Similarly, you can use wrapping paper to dress up the back panel of your bookcases. (I wouldn’t have chosen the wrapping paper in this example, but to each his own.)
I used wrapping paper to break up the very boring off white walls in my apartment.*
You can sort of see in the bottom picture that I also used wrapping paper to “mat” the posters in the too-big frames I bought. The two wrapping papers coordinate; both were purchased at Ikea. The frames were, too. The day I was there, they didn’t have four frames in the correct size and I was Not. Going. Back. so I bought two of the larger ones and the wrapping paper.
And of course there are the many different projects using scrapbook paper that one could use wrapping paper for as well. (Not every project, of course. Just some.) And then there’s the project that I’ve been meaning to work on but haven’t done and want to post about on its own so I’m not telling you what it is right now. I will tell you, however, that this not-to-be-divulged project will involve getting my hands all covered in mod podge, so I’m pretty excited about it.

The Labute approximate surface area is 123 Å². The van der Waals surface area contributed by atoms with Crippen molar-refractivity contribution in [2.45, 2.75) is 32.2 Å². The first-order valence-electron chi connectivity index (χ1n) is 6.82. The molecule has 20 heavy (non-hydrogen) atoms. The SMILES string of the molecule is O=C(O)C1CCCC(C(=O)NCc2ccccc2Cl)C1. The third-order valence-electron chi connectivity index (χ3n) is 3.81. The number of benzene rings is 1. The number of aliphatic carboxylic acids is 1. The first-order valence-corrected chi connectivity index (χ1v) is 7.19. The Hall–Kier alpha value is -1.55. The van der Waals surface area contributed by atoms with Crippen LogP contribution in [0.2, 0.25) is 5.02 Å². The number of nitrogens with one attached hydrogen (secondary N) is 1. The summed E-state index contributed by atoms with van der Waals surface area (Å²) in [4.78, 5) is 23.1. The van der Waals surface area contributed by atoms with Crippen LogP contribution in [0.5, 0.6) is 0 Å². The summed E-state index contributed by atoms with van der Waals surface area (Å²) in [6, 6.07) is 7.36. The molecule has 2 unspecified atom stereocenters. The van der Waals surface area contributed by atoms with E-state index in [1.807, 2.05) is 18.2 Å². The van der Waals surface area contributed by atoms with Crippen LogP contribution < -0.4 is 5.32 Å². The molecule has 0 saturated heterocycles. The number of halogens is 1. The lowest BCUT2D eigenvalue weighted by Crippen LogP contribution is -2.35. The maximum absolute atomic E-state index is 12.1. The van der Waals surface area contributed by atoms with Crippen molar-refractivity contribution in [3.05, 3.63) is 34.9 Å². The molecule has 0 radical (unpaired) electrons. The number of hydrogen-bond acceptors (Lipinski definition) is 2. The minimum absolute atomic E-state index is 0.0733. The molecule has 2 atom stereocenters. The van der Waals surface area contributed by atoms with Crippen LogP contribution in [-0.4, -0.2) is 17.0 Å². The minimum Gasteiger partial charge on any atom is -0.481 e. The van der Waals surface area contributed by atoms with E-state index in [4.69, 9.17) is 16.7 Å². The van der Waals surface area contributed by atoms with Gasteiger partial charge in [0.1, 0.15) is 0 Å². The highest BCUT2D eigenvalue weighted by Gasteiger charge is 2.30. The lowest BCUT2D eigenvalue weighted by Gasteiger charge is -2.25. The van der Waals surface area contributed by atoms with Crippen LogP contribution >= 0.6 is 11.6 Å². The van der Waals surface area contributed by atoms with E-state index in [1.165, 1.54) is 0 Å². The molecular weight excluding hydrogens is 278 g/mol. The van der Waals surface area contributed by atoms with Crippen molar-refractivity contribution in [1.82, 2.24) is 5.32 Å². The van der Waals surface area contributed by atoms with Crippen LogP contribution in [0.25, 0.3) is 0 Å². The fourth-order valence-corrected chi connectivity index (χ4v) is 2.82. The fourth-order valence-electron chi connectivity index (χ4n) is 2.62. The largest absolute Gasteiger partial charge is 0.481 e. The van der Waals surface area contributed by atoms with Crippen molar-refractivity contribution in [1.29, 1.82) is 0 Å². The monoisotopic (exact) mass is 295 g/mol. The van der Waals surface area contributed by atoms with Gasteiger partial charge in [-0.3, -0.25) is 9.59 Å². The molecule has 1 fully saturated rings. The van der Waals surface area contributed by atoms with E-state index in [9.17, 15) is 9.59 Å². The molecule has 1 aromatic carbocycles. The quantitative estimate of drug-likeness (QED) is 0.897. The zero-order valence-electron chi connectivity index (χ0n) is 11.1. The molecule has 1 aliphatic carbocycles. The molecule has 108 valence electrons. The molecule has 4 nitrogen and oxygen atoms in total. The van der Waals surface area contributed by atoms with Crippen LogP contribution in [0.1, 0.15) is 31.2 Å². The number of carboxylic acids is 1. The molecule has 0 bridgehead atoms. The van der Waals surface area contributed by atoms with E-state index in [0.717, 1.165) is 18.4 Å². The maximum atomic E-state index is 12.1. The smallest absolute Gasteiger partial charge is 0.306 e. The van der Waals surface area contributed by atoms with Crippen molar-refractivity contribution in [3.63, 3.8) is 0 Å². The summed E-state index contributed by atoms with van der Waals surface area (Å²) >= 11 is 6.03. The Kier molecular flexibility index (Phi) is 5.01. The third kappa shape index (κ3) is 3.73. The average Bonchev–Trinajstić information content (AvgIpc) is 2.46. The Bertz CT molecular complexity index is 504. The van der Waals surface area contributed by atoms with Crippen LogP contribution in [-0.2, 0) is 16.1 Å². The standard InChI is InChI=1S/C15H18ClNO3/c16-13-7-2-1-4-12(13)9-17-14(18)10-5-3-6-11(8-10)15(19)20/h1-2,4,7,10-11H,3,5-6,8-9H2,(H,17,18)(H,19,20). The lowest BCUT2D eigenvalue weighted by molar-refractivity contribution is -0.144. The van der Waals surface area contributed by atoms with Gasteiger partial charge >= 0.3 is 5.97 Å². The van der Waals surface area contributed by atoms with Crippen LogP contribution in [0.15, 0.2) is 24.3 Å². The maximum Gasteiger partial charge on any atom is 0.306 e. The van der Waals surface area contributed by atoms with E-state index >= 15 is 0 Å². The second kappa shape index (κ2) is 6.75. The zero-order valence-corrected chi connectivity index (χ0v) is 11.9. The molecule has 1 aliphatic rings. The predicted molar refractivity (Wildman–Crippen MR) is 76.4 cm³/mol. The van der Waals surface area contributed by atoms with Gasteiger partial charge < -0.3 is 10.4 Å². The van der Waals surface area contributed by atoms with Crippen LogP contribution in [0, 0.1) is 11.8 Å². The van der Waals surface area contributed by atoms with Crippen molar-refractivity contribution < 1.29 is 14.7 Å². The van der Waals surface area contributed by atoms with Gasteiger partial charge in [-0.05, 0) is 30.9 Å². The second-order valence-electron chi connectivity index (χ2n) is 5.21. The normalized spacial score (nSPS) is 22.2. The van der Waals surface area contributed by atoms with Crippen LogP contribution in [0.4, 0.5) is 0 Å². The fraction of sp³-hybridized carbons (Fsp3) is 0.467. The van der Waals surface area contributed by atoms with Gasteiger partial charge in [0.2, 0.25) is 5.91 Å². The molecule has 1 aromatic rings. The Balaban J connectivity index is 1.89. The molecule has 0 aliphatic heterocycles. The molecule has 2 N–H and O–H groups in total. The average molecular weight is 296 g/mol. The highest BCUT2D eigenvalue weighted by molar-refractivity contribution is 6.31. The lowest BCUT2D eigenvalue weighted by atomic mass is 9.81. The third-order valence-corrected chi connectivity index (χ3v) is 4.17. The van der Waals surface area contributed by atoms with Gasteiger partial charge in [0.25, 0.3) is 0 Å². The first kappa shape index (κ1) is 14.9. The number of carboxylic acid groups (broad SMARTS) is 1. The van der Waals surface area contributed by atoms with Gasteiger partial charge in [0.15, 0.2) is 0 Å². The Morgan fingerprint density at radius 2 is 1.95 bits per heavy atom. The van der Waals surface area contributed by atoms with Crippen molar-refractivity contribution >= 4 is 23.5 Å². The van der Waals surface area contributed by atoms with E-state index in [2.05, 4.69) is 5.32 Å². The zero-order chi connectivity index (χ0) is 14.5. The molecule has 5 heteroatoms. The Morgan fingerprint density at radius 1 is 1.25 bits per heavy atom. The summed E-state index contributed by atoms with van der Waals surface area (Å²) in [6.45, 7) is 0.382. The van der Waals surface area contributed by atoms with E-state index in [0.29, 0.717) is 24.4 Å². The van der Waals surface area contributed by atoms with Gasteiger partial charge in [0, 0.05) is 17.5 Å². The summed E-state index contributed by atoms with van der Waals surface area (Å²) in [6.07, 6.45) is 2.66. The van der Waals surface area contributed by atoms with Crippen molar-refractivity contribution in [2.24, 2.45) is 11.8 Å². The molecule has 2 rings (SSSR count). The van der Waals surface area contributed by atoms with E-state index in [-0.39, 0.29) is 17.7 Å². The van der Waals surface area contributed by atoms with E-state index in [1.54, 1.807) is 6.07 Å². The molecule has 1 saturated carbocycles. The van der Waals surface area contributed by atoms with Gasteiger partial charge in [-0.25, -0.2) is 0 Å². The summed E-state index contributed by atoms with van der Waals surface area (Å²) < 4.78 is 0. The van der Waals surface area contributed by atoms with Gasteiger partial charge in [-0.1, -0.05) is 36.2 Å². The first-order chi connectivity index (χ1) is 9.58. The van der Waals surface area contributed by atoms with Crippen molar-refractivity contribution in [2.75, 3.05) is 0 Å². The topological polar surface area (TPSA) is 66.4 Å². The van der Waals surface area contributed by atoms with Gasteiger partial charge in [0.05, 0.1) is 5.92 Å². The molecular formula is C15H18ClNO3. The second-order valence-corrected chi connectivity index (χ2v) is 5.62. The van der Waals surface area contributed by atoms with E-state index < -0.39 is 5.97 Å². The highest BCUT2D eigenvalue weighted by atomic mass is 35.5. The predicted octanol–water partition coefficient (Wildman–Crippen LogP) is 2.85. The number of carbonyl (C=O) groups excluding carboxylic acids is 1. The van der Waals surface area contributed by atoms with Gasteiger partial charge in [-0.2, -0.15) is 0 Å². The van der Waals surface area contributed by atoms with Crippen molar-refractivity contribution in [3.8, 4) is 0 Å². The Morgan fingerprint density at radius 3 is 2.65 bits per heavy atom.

Wrapping paper is much more versatile than it is marketed to be. What creative uses have you found for wrapping paper?
*I did this before I learned about the joys of fabric and cornstarch paste. Next time I decorate my walls, I might do fabric instead. We’ll see.